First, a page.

I'm the typical 'jump-on-the-bandwagon-when-the-Canucks-get-close-to-the-finals' hockey fan during the playoff season. My limited working knowledge about hockey prevents me from being invested in the sport during the regular season. Despite this fact, I'm well aware that Asians don't usually make a career out of this sport.
The significance of Zachary Yuen's name being called at the NHL draft in St. Paul, Minnesota this Saturday transcends sporting. Yuen is the first Chinese blueliner to be drafted into the NHL. In an interview with the Toronto Sun, Yuen mentioned that he hopes that his ethnicity and rising exposure will help him become a role model for other Chinese kids hoping to pick up the hockey stick. The fact that Yuen is from Vancouver sweetens the deal for many non-white kids growing up in this city.
Yuen is a third generation Chinese Canadian and began figure skating when he was 22 months old. He began playing competitive hockey when he was just 3 years old. Perhaps his time in figure skating lead him to pursue his passion for music. He graduated from the London College of Music with a piano diploma. Yuen believes his training in music helped him gain the discipline and self-control to excel in hockey.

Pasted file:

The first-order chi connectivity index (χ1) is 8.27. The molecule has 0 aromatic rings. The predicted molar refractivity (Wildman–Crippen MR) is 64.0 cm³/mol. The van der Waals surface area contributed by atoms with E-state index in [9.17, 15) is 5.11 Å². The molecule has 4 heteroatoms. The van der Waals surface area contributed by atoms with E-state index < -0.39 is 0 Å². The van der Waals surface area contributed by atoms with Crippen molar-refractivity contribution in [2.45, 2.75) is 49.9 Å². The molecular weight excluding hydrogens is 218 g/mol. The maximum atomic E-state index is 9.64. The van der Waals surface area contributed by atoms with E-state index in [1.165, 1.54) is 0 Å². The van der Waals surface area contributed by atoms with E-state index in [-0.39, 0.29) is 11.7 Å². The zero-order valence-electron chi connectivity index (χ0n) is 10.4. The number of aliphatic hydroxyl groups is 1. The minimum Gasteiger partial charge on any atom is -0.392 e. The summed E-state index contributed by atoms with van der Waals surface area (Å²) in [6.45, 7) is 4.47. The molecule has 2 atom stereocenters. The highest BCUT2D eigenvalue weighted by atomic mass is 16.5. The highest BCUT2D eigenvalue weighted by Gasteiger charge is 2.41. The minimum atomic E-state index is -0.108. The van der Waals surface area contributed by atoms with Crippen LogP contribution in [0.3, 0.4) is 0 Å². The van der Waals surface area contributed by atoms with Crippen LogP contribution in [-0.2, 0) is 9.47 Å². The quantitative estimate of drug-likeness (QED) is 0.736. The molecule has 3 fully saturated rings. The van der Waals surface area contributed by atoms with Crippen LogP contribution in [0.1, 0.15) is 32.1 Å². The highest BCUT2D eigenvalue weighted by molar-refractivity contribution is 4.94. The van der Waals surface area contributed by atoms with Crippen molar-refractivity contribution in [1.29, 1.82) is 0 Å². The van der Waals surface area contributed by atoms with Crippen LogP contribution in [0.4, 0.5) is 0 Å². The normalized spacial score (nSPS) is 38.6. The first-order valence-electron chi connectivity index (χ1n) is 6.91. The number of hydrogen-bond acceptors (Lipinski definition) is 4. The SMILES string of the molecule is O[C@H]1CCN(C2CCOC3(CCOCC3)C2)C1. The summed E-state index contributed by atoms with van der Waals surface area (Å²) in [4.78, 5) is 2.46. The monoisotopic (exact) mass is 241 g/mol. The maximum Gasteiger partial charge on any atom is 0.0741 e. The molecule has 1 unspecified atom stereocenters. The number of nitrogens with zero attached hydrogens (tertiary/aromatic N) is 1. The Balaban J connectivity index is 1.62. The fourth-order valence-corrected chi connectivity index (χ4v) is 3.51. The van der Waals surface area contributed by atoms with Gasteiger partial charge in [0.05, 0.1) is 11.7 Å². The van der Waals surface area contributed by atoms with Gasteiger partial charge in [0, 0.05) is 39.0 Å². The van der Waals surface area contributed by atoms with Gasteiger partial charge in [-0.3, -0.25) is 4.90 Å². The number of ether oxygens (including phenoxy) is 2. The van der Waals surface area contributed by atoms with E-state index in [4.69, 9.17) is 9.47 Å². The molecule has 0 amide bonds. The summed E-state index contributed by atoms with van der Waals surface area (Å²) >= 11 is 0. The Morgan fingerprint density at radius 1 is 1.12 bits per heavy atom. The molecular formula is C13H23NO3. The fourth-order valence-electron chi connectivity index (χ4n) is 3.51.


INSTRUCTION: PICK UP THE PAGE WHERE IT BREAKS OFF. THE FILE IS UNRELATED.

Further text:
Although Zach stands at 6'0" and weighs about 205 lbs, Scott McDougall's March 2011 WHL rankings at The Scouting Report said "if [Zach] was a couple inches taller, he probably would be in most NHL teams' top 10 wish list from the WHL."
The following video of then 16-year old Zach fighting Brendan Rouse definitely shows that Zach does not get intimidated. Despite losing his helmet, he continues to physically dominate his opponent.
All in all, many of us are very excited to see Zach in action in the upcoming season.